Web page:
Tuesday, June 20, 2017

THE BIRD WITH THE CRYSTAL PLUMAGE (1970) (Blu-ray review)

THE BIRD WITH THE CRYSTAL PLUMAGE (1970)

Label: Arrow Video
Region: A/B
Rating: R
Duration: 98 Minutes
Video: 1080p HD Widescreen (2.35:1) 
Audio: Italian and English DTS-HD MA Mono 1.0 with optional English Subtitles 
Director: Dario Argento
Cast: Tony Musante, Suzy Kendall, Enrico Maria Salerno

Synopsis: Sam Dalmas (Tony Musante, We Own the Night), an American writer living in Rome, inadvertently witnesses a brutal attack on a woman (Eva Renzi, Funeral in Berlin) in a modern art gallery. Powerless to help, he grows increasingly obsessed with the incident. Convinced that something he saw that night holds the key to identifying the maniac terrorizing Rome, he launches his own investigation parallel to that of the police, heedless of the danger to both himself and his girlfriend Giulia (Suzy Kendall, Spasmo)...

The Bird with the Crystal Plumage (1970) is Dario Argento's first film, and also the first of his Animal Trilogy (Cat O' Nine Tails, Four Flies on Grey Velvet)of stylish Italian whodunits, in it we have Sam (Tony Musante) an American writer living abroad in Rome with his lovely British girlfriend Julia (Suzy Kendall, Torso). One night while strolling down the street alone one night when he witnesses the stabbing of Monica (Eva Renzi, Funeral In Berlin) inside an art gallery by a mysterious black gloved stranger in a trench coat. He attempts to enter the gallery to assist the woman in peril but finds himself hopelessly trapped between two mechanical glass doors and can only watch as the assailant escapes. Sam stares on as the wounded woman crawls towards the glass doors but is completely helpless to do anything about it. Eventually he manages to get the attention of a passerby who alerts the police to the situation and woman is treated for her wounds. While not a suspect in the knifing Sam's passport is confiscated by the police who want to keep their material witness from returning to the U.S. as he might still prove valuable during their investigation, tracking down what turns out to be a vicious serial killer. 

Sam is haunted by the notion that he witnessed something important that night at the gallery but it does not present itself to him right away, the idea of something important seen but not quite remembered is a trope that Argento would revisit with Deep Red (1975) a few years later, a story wherein a composer witness a murder and is haunted by the notion that there is something he saw but cannot recall that is integral to the mystery.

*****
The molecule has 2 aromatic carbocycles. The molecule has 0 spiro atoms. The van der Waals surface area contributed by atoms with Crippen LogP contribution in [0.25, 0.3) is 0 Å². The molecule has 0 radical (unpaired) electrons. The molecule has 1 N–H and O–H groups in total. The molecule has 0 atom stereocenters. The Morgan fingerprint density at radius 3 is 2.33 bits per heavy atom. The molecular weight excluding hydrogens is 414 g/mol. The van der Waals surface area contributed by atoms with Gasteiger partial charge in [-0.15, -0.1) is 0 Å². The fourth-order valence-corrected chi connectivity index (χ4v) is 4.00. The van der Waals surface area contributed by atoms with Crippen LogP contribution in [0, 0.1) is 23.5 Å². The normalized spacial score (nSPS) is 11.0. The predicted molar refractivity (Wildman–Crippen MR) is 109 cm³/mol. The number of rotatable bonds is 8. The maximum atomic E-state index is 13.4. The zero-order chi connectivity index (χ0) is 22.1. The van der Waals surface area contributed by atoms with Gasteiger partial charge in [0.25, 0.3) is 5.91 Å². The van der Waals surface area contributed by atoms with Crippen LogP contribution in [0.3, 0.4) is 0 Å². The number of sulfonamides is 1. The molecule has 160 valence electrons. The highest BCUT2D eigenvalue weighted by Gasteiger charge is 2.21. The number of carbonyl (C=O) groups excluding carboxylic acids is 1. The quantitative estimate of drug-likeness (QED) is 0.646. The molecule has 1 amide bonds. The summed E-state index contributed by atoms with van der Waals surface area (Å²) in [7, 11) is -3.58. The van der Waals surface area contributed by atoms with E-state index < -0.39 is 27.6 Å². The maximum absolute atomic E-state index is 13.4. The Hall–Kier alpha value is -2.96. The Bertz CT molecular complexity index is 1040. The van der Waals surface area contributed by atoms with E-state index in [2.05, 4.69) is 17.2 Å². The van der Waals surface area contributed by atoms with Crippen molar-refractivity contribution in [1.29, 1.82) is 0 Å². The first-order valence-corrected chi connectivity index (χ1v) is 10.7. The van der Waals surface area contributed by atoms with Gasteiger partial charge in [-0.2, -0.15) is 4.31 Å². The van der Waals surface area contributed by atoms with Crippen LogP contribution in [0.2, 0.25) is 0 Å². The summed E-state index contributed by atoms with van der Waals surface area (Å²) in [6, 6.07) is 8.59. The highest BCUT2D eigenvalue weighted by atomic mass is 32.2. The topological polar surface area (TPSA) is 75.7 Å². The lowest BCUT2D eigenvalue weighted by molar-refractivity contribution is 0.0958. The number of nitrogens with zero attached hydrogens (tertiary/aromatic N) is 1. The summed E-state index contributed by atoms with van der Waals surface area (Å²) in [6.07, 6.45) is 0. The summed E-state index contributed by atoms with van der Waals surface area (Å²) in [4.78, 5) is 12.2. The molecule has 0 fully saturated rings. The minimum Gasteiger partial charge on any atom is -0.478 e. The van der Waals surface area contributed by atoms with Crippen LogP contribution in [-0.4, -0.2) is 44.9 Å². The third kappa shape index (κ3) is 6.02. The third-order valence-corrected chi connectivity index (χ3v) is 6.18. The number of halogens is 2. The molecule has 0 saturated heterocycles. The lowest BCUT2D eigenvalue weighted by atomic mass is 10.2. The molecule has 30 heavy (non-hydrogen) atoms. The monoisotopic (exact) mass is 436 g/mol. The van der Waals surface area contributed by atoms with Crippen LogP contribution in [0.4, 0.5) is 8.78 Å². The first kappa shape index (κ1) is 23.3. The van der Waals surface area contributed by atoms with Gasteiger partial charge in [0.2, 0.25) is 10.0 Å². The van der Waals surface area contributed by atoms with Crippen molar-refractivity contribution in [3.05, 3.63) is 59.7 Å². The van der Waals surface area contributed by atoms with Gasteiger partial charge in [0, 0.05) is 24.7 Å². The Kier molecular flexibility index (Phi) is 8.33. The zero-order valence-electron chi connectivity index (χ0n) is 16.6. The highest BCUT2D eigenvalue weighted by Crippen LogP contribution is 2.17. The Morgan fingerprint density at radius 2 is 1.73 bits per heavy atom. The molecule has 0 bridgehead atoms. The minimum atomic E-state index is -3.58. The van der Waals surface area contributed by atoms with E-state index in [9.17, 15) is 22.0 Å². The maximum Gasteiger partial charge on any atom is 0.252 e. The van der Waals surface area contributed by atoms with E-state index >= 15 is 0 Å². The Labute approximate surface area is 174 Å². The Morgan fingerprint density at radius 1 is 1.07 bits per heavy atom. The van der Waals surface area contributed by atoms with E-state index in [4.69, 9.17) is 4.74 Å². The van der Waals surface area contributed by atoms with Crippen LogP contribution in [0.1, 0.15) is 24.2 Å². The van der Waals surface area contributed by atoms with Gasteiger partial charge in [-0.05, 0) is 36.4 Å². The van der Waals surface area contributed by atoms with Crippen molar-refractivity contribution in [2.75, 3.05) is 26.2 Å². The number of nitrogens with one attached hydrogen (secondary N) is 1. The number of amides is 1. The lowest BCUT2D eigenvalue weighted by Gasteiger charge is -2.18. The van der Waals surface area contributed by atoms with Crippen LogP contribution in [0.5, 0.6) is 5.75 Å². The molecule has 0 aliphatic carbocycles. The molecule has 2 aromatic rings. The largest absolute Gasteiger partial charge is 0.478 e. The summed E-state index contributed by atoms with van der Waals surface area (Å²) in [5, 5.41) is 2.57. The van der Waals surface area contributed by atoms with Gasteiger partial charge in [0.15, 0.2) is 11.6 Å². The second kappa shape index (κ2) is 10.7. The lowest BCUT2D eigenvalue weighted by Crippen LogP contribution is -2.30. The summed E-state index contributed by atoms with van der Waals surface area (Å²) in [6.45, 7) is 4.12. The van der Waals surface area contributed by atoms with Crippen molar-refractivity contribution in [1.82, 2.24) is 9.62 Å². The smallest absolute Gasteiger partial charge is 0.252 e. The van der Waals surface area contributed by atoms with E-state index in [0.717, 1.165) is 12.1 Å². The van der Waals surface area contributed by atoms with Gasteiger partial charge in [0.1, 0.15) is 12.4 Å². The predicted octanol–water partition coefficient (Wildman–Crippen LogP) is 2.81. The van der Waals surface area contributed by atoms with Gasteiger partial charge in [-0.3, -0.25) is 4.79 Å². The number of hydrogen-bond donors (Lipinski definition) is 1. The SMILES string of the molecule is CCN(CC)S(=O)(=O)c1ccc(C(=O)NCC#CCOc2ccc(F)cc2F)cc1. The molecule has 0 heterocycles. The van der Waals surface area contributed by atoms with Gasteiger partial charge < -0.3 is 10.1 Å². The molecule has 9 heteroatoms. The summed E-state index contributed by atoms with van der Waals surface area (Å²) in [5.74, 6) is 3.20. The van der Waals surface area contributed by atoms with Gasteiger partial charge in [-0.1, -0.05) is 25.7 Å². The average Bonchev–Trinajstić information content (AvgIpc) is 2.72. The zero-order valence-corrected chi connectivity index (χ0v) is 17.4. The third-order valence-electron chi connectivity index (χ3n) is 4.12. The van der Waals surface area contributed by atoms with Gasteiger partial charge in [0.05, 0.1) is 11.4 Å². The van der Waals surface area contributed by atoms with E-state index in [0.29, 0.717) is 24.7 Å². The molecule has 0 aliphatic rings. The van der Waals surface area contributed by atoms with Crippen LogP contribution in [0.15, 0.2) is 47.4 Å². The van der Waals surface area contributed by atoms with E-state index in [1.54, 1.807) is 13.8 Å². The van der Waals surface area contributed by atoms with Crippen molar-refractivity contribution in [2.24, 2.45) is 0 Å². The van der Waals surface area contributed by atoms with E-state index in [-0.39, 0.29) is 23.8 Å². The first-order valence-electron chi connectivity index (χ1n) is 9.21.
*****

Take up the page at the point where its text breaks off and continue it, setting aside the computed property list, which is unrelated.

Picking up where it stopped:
Several other Argento trademarks emerge as the film plays out in a Hitchcockian sort of way, with Sam (the everyman) being drawn deeper and deeper into the dark labyrinth of murder as he sleuths the crime which endangers both himself and his girlfriend. The threats begins with creepy whispered phone calls and ends with what would become another Argento trademark, the deeply twisted shocker finale, and this is one that holds up remarkably well.  

Dario Argento was already a successful screenwriter (Sergio Leon'e Once Upon a Time in the West) at the time he directed his first feature film and he sprinted right from the gate with the skill of a director steeped in cinema from birth, watching this you never think to yourself this guy is a newbie, to this day it is still one of the more remarkable film debuts. This psycho-shocker has some eye-popping visuals thanks to Argento's keen eye for stylistic horror, borrowing the killer's signature attire straight outta Mario Bava's early giallo entry Blood and Black Lace (1964), throwing in some Hitchcockian lensing over a seductive murder mystery that went on to establish the giallo as a world wide phenomena in the 70s. Adding to the film's visual appeal is cinematographer Vittoro Storaro's fluid camerawork, he would later go onto lens Francis Ford Coppola's Apocalypse Now (1979), Ladyhawke (1985) and Spielberg's The Last Emperor (1987), but this was an early entry and already he has a keen eye for visuals and atmospheric lighting. With the visual pieces in place there's also a tasty score with plenty of muted trumpet from none other than Ennio Morricone laid over top, making this a wonderful whodunit cocktail of suspenseful visuals and sound, though decidedly not as visually stunning as his later works this is still something very special and one of the most seminal giallo movies of all time.